Teaching Time

Ann Litts
3 min readOct 8, 2020

An outdated waste of time

Photo by Kiran CK on Unsplash

For a while now Time has been at the forefront of many of my pieces.

Humans lack of being able to live in Our Now, I feel, is directly related to our attempts to ‘keep’ time.

I had wondered when it was — exactly — that this mandate was given to Humans? And like all questions gently floated into the ether — I got my answer.

My middle granddaughter — per her mother — is learning to tell time. Not on digital clocks— which exist all over everyone’s home and is the most common way to ‘see’ time. Nope. She is struggling to learn how to tell time on the face of a clock.

Unless the kid plans on moving to London and hanging out at Big Ben — I’m at a loss as to why this is still included in the curriculum. Everyone is aware they threw out cursive handwriting years ago. Surely the faces of clocks are every bit as irrelevant to Life As We Know It.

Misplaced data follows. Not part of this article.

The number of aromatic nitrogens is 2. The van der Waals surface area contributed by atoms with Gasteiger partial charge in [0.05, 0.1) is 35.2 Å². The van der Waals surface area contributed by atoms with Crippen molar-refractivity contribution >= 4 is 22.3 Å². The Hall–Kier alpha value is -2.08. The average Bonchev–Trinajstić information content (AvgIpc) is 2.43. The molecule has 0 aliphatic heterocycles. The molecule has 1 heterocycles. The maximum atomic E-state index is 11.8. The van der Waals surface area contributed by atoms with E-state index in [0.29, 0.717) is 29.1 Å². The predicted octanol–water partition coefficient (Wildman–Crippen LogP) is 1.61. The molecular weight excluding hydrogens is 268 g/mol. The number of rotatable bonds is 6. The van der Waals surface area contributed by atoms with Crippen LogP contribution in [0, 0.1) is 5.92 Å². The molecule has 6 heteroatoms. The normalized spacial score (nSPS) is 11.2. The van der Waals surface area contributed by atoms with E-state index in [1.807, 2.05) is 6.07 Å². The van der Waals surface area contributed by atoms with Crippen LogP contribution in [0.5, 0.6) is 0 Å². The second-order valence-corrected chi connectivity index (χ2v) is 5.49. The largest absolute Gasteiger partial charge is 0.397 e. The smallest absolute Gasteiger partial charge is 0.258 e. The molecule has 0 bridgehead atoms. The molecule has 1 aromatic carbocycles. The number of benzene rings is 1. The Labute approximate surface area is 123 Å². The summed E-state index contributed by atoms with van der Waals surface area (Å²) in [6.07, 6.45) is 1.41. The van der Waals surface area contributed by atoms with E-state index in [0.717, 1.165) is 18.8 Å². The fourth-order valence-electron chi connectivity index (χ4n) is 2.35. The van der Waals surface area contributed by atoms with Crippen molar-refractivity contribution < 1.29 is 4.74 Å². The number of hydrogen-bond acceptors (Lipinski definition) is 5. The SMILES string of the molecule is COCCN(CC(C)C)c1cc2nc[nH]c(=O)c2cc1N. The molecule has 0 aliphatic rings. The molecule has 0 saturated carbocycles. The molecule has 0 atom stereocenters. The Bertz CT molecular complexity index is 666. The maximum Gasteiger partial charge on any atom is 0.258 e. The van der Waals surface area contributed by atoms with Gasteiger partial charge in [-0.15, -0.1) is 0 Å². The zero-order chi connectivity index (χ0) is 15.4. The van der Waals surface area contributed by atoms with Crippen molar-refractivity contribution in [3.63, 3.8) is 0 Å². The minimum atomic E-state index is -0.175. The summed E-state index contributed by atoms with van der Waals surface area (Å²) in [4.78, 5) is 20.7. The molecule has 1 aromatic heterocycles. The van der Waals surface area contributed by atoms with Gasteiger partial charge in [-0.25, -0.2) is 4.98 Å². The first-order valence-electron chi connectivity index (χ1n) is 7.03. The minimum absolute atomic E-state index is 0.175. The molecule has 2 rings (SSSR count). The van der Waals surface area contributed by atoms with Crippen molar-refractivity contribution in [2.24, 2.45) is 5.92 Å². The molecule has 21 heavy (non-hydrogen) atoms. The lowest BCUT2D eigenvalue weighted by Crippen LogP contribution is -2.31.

The lesson my granddaughter is getting has many nuances and runs much deeper than simply being able to read the face of a clock.

First and foremost — when we start to tell time — recognize that minutes, hours, days exist past Our Now — we have begun the process of losing The Nows of our days. Small children do not understand the concept of Time and live joyfully in each moment as it happens. Until we teach them otherwise.

Second lesson — school will painfully insist on teaching you stuff that has zero bearings on reality. I remember a math teacher of mine explaining why calculators were not allowed to be used in his class. He stated very firmly that we wouldn’t be walking around with calculators in our pockets when we grew up. Every single time I take my iPhone out and use my calculator app — I send a silent, “Fuck you!” to that teacher. Because actually — we ALL do have calculators in our pockets in our adulthood.

Third lesson — and this is the saddest one — the struggle to learn something new is real. Kids and their teachers (many of whom These Days are also their parents) engage in a battle of wills to get information integrated into young minds. And truthfully — as with all battles you face with your kid — those moments should be chosen wisely. They should not be about teaching them how to read a clock face when they have hardly ever even seen one in their whole life.

Learning should be updated and appropriate to Life As They Live it. For example, I can’t read a sundial and I managed to grow up into a semi-competent adult.

Sundials, cursive writing, and clock faces belong to days gone by. They should be touched on briefly in history lessons as they have all become part of our history — not of Our Now.